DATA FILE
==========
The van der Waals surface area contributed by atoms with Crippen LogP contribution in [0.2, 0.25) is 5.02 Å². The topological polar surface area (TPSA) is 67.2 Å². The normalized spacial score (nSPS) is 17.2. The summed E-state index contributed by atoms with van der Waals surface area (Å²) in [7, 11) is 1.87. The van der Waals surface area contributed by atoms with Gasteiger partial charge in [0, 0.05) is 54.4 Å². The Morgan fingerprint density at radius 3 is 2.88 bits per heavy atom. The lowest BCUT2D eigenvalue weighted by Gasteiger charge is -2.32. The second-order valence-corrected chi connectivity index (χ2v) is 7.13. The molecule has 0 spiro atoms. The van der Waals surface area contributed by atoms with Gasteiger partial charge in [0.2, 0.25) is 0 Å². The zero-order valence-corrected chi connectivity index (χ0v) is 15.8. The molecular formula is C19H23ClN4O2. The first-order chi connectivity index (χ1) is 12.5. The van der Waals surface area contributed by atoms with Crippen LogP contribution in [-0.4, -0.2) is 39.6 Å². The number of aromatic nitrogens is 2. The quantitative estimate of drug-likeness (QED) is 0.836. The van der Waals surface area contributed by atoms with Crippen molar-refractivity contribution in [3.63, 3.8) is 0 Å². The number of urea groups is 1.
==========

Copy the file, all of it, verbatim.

The van der Waals surface area contributed by atoms with Crippen LogP contribution in [0.2, 0.25) is 5.02 Å². The topological polar surface area (TPSA) is 67.2 Å². The normalized spacial score (nSPS) is 17.2. The summed E-state index contributed by atoms with van der Waals surface area (Å²) in [7, 11) is 1.87. The van der Waals surface area contributed by atoms with Gasteiger partial charge in [0, 0.05) is 54.4 Å². The Morgan fingerprint density at radius 3 is 2.88 bits per heavy atom. The lowest BCUT2D eigenvalue weighted by Gasteiger charge is -2.32. The second-order valence-corrected chi connectivity index (χ2v) is 7.13. The molecule has 0 spiro atoms. The van der Waals surface area contributed by atoms with Gasteiger partial charge in [0.2, 0.25) is 0 Å². The zero-order valence-corrected chi connectivity index (χ0v) is 15.8. The molecular formula is C19H23ClN4O2. The first-order chi connectivity index (χ1) is 12.5. The van der Waals surface area contributed by atoms with Crippen LogP contribution in [-0.4, -0.2) is 39.6 Å². The number of aromatic nitrogens is 2. The quantitative estimate of drug-likeness (QED) is 0.836. The van der Waals surface area contributed by atoms with Crippen molar-refractivity contribution in [3.63, 3.8) is 0 Å². The number of urea groups is 1.